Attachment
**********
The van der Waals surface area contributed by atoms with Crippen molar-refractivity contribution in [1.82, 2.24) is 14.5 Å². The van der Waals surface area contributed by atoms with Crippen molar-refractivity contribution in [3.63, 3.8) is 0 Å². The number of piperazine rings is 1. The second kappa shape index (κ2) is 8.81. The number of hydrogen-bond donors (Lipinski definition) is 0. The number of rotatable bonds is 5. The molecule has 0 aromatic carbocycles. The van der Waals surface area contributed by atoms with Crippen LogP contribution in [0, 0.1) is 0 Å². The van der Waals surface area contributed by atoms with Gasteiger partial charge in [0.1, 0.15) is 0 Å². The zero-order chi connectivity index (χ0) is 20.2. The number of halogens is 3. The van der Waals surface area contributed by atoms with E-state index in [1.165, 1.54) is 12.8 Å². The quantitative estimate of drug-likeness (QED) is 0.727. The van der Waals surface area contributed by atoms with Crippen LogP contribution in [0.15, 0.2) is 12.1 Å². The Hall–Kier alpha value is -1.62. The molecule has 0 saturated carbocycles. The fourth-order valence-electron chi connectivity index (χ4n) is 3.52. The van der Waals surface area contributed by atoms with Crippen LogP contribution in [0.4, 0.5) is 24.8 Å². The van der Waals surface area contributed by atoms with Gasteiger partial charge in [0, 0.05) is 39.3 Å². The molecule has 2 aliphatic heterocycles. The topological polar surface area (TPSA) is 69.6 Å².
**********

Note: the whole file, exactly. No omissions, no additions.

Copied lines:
The van der Waals surface area contributed by atoms with Crippen molar-refractivity contribution in [1.82, 2.24) is 14.5 Å². The van der Waals surface area contributed by atoms with Crippen molar-refractivity contribution in [3.63, 3.8) is 0 Å². The number of piperazine rings is 1. The second kappa shape index (κ2) is 8.81. The number of hydrogen-bond donors (Lipinski definition) is 0. The number of rotatable bonds is 5. The molecule has 0 aromatic carbocycles. The van der Waals surface area contributed by atoms with Crippen LogP contribution in [0, 0.1) is 0 Å². The van der Waals surface area contributed by atoms with Gasteiger partial charge in [0.1, 0.15) is 0 Å². The zero-order chi connectivity index (χ0) is 20.2. The number of halogens is 3. The van der Waals surface area contributed by atoms with E-state index in [1.165, 1.54) is 12.8 Å². The quantitative estimate of drug-likeness (QED) is 0.727. The van der Waals surface area contributed by atoms with Crippen LogP contribution in [0.15, 0.2) is 12.1 Å². The Hall–Kier alpha value is -1.62. The molecule has 0 saturated carbocycles. The fourth-order valence-electron chi connectivity index (χ4n) is 3.52. The van der Waals surface area contributed by atoms with Crippen LogP contribution in [0.4, 0.5) is 24.8 Å². The van der Waals surface area contributed by atoms with Gasteiger partial charge in [0, 0.05) is 39.3 Å². The molecule has 2 aliphatic heterocycles. The topological polar surface area (TPSA) is 69.6 Å².